Nicknames do not support triggers, nor do the Materialized Query Tables (MQTs) sometimes used to cache federated data. If you have the cooperation of the remote host's DBA, you may be able to set up replication, rather than federation, for the required data. The replication target (on the local system) would be a real table, so the trigger-based mechanism outlined in this article would work.

If replication is not possible, you can still populate an associated spatial table using the nickname as the source, and join the two in a combined view. Since triggers are not available to keep the spatial table up to date, you need to use the bulk copy mechanism as part of regularly scheduled mechanism. At times when it is acceptable to take the spatial table off-line, first clear the table (DELETE FROM wells_pts;), and then call the procedure from statement (21) (do not drop the procedure as shown there).

Obviously, it is not efficient to reinitialize the spatial table each time, but it may be the only way. If the source table does not allow updates to the key and coordinate columns (for example location changes and corrections may be managed by creating new features and keeping the old ones as history), however, you can leave existing rows alone and look only for new rows (insertions) and rows that have disappeared (deletions):

BEGIN ATOMIC
 FOR new AS
  SELECT id1, id2, latitude, longitude
  FROM wells t
  WHERE NOT EXISTS (
    SELECT * FROM wells_pts f
    WHERE (f.id1, f.id2) = (t.id1, t.id2)
  )
 DO
  CALL wells_ins_proc ( id1, id2, latitude, longitude );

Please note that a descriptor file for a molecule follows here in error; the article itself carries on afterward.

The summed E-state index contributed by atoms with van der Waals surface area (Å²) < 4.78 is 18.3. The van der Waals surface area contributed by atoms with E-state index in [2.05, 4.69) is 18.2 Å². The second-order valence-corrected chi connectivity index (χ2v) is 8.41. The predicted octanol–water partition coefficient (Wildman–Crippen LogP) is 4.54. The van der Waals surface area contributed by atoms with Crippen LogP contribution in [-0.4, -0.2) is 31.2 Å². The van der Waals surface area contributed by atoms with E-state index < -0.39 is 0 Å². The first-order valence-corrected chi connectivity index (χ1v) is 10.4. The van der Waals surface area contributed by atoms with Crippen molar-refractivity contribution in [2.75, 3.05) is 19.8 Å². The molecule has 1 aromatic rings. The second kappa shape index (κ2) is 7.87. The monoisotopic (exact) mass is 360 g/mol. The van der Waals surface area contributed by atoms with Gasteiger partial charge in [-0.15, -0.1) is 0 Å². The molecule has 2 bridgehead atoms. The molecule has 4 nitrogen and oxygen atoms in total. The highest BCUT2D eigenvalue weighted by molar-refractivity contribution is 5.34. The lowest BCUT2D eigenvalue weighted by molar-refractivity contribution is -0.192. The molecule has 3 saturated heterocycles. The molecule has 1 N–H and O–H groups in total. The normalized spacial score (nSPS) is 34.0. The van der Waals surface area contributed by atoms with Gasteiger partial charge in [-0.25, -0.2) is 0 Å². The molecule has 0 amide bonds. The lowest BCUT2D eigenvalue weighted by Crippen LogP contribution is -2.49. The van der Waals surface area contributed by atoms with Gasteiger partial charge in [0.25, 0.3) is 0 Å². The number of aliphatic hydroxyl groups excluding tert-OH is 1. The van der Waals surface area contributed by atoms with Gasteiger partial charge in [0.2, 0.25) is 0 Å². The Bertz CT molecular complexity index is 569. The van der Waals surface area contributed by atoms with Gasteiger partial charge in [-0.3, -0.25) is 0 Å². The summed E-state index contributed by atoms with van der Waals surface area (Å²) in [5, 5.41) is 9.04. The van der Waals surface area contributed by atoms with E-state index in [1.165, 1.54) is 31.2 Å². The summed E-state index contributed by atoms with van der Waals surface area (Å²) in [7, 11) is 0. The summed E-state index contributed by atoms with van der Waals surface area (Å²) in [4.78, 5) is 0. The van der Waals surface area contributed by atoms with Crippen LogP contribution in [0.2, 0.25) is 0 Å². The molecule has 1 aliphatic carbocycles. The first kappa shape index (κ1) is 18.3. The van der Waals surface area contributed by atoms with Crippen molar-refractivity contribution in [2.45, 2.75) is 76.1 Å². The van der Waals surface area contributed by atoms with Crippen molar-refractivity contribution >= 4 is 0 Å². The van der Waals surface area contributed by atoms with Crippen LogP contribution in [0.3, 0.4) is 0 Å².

END FOR;
END@							(B1)

DELETE FROM wells_pts f
WHERE NOT EXISTS (
  SELECT * FROM wells t
  WHERE (t.id1, t.id2) = (f.id1, f.id2)
);							(B2)

If updates to the coordinate columns are possible, you may still be able to avoid bulk copies if the source table contains a time stamp column that records the time of last update for each row. In that case, you can set up your batch process in such a way that only rows updated since the last run are considered. For example, assuming that the source table has a column last_updated of type TIMESTAMP, and your batch process runs every 24 hours, you could use the following:

FOR changed AS
  SELECT id1, id2, latitude, longitude
  FROM wells
  WHERE Date(last_updated) >= CURRENT DATE - 1 DAYS
DO
  CALL wells_upd_proc ( id1, id2, latitude, longitude );	(B3)

Of course, it would be better to compare the last_updated value to the actual time the batch process last ran (to completion, successfully), but you get the idea.


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static.content.url=http://www.ibm.com/developerworks/js/artrating/
SITE_ID=1
Zone=Information Management, IBM i
ArticleID=107758
ArticleTitle=Leverage the Spatial Extender: Creating an automatically maintained spatial table from latitude-longitude column data (DB2 Edition)
publish-date=04132006